Why Winter Weather Lowers Your Fuel Economy and a Helpful Solution
If you live in a state that experiences colder temperatures, you know that winter weather lowers your fuel economy. With the prices the way they are at the pump, you don’t want to be spending too much to fuel up if you can help it. How exactly does winter affect your vehicle, and what can you do about it?
How winter weather affects car components
Winter is hard on vehicles. You can get stuck in deep snow, lose control of your vehicle on slippery roads, and ruin your car’s undercarriage from the salt highway crews lay down on the road to melt the snow and ice.
Cold temperatures wreak havoc as well. Your car’s electronics don’t work as efficiently as when it was warmer. It can also strain your car’s battery, sometimes leaving you stranded with nothing to power up the vehicle.
Why winter weather lowers your fuel economy
According to AAA, there are a few different reasons why winter lowers your fuel economy. First, wintry areas see more four-wheel drive vehicles on the road, which use more fuel than FWD cars.
Next, some people keep their vehicles running while they dash inside a store to pick up a few groceries. The purpose is to keep it warm for them when they return, but all they’re doing is wasting gas.
If you drive on slippery roads from snow and ice, you know that you have to proceed slower than you usually would. By going slower, you’re consuming more gas due to the energy it’s taking. Also, the colder outside air is a bit denser, which causes more resistance when a moving vehicle hits it.
While it’s tough to overcome some of these problems, there is one way that can help you eliminate losing fuel efficiency in winter weather. Store your vehicle in a garage if possible. This keeps the car, and its engine from getting too cold, so when you start it up to go, you won’t waste fuel getting them up to temperature before taking off.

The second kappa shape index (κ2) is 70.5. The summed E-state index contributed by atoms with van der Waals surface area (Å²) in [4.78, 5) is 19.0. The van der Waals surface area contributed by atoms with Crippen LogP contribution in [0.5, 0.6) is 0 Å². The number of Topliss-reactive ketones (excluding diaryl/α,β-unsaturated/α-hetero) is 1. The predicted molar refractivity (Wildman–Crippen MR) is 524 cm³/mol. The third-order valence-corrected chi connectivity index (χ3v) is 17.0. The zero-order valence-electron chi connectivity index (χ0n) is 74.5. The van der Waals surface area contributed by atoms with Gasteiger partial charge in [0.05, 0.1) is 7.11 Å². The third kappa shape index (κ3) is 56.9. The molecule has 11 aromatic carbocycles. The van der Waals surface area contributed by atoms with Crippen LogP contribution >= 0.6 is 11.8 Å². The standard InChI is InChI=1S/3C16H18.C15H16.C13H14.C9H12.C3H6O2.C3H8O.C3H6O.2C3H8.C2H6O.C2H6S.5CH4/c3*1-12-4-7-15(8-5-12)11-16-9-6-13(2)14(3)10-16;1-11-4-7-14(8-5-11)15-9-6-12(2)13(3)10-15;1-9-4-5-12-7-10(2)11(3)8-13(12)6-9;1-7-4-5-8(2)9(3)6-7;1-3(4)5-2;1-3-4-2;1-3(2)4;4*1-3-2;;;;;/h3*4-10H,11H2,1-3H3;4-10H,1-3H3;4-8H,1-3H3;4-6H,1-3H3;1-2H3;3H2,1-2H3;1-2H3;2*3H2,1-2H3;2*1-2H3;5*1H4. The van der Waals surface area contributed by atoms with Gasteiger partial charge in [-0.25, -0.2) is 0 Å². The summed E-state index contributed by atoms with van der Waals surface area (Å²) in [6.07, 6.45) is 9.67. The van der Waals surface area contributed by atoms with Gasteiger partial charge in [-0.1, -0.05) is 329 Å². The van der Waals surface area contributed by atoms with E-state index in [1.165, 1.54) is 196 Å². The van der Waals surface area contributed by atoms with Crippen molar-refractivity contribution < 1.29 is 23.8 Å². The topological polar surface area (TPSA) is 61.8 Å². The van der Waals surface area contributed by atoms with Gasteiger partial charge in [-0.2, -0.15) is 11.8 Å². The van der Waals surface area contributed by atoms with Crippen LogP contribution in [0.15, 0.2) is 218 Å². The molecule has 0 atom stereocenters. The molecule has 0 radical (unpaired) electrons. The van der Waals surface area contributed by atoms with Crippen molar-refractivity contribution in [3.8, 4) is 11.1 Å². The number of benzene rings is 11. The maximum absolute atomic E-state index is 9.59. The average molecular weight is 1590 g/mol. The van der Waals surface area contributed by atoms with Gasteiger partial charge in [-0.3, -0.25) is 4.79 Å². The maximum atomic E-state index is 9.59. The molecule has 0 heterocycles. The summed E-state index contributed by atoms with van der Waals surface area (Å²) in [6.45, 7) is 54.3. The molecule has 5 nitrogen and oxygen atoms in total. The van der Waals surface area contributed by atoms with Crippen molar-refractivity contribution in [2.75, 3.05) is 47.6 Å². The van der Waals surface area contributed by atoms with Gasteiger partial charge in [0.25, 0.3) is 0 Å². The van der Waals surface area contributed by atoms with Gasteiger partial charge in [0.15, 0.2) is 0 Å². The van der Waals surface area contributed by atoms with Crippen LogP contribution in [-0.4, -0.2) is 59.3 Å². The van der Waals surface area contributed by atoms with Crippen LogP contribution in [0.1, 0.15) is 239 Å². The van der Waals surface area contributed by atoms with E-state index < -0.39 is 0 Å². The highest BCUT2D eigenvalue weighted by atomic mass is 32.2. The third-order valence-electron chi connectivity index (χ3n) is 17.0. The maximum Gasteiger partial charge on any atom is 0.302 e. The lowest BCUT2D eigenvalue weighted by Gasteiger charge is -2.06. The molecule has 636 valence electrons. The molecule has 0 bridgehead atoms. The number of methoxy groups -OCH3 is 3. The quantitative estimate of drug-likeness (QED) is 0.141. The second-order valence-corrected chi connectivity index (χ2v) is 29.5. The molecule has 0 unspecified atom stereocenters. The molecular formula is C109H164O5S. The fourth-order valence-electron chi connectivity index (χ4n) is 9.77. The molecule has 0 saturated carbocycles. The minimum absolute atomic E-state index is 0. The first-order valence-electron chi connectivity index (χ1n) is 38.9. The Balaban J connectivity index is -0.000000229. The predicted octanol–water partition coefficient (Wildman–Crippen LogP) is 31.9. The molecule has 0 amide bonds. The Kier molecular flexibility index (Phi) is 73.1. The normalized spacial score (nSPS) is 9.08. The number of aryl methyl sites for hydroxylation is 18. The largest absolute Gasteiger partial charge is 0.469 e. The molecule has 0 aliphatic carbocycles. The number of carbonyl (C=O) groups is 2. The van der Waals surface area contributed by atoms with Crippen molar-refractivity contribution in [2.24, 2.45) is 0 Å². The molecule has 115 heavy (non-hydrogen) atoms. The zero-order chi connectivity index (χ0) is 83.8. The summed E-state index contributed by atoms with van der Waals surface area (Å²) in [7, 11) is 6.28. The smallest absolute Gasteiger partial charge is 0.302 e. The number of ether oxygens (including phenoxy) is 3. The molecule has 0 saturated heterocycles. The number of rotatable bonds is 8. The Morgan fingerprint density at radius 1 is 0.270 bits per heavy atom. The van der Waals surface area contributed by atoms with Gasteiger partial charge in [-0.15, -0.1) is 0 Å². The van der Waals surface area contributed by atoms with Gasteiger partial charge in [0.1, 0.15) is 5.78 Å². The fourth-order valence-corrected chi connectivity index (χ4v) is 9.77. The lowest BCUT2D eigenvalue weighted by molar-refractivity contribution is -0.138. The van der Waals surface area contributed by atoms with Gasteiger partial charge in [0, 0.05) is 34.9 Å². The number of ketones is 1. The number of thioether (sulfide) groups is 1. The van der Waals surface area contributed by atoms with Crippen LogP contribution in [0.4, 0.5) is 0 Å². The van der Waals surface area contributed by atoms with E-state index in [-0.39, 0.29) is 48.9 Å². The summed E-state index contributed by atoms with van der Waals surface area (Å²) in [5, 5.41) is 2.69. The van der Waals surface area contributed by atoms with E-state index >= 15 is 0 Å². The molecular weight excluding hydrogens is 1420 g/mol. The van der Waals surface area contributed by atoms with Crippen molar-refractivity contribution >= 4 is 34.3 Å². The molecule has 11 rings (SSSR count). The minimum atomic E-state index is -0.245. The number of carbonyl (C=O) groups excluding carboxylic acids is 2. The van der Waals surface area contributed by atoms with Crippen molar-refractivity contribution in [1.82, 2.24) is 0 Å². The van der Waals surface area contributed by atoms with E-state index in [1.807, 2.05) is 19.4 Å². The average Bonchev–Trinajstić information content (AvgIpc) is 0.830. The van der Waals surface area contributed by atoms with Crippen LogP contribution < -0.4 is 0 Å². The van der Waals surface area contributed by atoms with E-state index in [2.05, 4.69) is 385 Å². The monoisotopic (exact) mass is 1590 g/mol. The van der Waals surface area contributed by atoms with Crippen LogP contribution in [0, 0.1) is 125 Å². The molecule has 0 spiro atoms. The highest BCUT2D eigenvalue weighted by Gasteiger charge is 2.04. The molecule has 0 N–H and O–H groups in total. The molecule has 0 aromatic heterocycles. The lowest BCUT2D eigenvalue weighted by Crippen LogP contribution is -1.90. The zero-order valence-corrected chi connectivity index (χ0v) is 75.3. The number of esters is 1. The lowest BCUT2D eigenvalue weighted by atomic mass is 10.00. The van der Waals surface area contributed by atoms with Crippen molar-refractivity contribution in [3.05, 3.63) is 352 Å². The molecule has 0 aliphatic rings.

Other tips for winter driving
Cold air affects your tire pressure. For every 10 degrees, the temp dips, and you lose half a pound of air. Using a tire pressure gauge, check the vehicle’s tires often and add air as recommended by the manufacturer. If not, they’ll wear out faster, and you will spend money replacing them unnecessarily.
When fueling up at a gas station, fill the tank completely. The less room you leave in the tank, the less room air or water vapor has to get in and contaminate the fuel. Water that gets into the fuel line can freeze, causing problems for your engine. If you suspect some may have gotten into your gas, use an antifreeze product for the fuel.
Motor oil tends to get thicker in the winter, which could make it hard to circulate through the engine properly. Using oil designed explicitly for colder temps, you don’t have to worry as much because this lubricant has a lower viscosity, which keeps it running thin. Your vehicle’s owner’s manual usually will recommend a specific type to use for that engine.
You may find yourself stopping at the gas station more often during the wintertime, which could get expensive, especially with fuel prices the way they are. But you can save some money by keeping your vehicle in a garage if possible. Also, keep tabs on the air pressure in your tires. You can save a little bit on fuel by keeping them appropriately inflated.